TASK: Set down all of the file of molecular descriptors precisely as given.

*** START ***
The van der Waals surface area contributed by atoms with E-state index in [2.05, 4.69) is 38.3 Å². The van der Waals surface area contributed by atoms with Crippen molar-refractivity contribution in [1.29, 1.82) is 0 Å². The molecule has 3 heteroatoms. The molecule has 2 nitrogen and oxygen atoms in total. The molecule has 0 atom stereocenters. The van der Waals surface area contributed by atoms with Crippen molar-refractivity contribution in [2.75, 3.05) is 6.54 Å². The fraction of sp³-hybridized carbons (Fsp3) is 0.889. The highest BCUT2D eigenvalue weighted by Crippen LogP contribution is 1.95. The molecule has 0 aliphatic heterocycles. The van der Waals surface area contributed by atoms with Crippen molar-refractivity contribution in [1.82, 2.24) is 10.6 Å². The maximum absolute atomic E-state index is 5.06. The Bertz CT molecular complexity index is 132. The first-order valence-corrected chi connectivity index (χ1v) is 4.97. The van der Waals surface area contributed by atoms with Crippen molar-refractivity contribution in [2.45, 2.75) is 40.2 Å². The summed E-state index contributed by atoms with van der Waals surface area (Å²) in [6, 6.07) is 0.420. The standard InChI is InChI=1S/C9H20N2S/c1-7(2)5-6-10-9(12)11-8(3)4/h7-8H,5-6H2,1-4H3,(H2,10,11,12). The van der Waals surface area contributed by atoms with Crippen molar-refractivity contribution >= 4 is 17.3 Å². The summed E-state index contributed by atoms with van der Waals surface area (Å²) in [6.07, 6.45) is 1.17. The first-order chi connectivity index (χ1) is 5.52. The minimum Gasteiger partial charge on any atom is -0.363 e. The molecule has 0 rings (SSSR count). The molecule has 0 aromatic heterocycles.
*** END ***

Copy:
The van der Waals surface area contributed by atoms with E-state index in [2.05, 4.69) is 38.3 Å². The van der Waals surface area contributed by atoms with Crippen molar-refractivity contribution in [1.29, 1.82) is 0 Å². The molecule has 3 heteroatoms. The molecule has 2 nitrogen and oxygen atoms in total. The molecule has 0 atom stereocenters. The van der Waals surface area contributed by atoms with Crippen molar-refractivity contribution in [2.75, 3.05) is 6.54 Å². The fraction of sp³-hybridized carbons (Fsp3) is 0.889. The highest BCUT2D eigenvalue weighted by Crippen LogP contribution is 1.95. The molecule has 0 aliphatic heterocycles. The van der Waals surface area contributed by atoms with Crippen molar-refractivity contribution in [1.82, 2.24) is 10.6 Å². The maximum absolute atomic E-state index is 5.06. The Bertz CT molecular complexity index is 132. The first-order valence-corrected chi connectivity index (χ1v) is 4.97. The van der Waals surface area contributed by atoms with Crippen molar-refractivity contribution in [2.45, 2.75) is 40.2 Å². The summed E-state index contributed by atoms with van der Waals surface area (Å²) in [6, 6.07) is 0.420. The standard InChI is InChI=1S/C9H20N2S/c1-7(2)5-6-10-9(12)11-8(3)4/h7-8H,5-6H2,1-4H3,(H2,10,11,12). The van der Waals surface area contributed by atoms with Crippen molar-refractivity contribution >= 4 is 17.3 Å². The summed E-state index contributed by atoms with van der Waals surface area (Å²) in [6.07, 6.45) is 1.17. The first-order chi connectivity index (χ1) is 5.52. The minimum Gasteiger partial charge on any atom is -0.363 e. The molecule has 0 rings (SSSR count). The molecule has 0 aromatic heterocycles.